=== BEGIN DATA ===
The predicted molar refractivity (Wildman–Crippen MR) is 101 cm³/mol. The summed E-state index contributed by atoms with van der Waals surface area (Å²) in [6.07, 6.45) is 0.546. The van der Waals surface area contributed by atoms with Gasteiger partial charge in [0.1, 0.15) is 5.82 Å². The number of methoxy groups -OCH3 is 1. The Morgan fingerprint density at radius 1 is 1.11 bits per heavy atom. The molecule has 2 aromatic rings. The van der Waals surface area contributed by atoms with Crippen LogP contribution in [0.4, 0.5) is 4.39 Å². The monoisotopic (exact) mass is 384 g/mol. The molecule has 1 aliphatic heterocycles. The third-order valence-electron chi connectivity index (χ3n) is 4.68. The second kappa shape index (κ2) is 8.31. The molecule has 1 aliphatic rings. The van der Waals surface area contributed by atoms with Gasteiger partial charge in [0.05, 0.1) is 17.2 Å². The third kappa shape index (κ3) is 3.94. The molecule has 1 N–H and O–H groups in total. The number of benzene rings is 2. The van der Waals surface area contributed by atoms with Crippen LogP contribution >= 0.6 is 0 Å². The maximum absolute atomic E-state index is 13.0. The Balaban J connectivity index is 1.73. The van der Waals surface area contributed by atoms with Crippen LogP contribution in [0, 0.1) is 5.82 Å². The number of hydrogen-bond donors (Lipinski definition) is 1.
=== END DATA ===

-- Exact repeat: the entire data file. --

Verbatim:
The predicted molar refractivity (Wildman–Crippen MR) is 101 cm³/mol. The summed E-state index contributed by atoms with van der Waals surface area (Å²) in [6.07, 6.45) is 0.546. The van der Waals surface area contributed by atoms with Gasteiger partial charge in [0.1, 0.15) is 5.82 Å². The number of methoxy groups -OCH3 is 1. The Morgan fingerprint density at radius 1 is 1.11 bits per heavy atom. The molecule has 2 aromatic rings. The van der Waals surface area contributed by atoms with Crippen LogP contribution in [0.4, 0.5) is 4.39 Å². The monoisotopic (exact) mass is 384 g/mol. The molecule has 1 aliphatic heterocycles. The third-order valence-electron chi connectivity index (χ3n) is 4.68. The second kappa shape index (κ2) is 8.31. The molecule has 1 aliphatic rings. The van der Waals surface area contributed by atoms with Gasteiger partial charge in [0.05, 0.1) is 17.2 Å². The third kappa shape index (κ3) is 3.94. The molecule has 1 N–H and O–H groups in total. The number of benzene rings is 2. The van der Waals surface area contributed by atoms with Crippen LogP contribution >= 0.6 is 0 Å². The maximum absolute atomic E-state index is 13.0. The Balaban J connectivity index is 1.73. The van der Waals surface area contributed by atoms with Crippen LogP contribution in [0, 0.1) is 5.82 Å². The number of hydrogen-bond donors (Lipinski definition) is 1.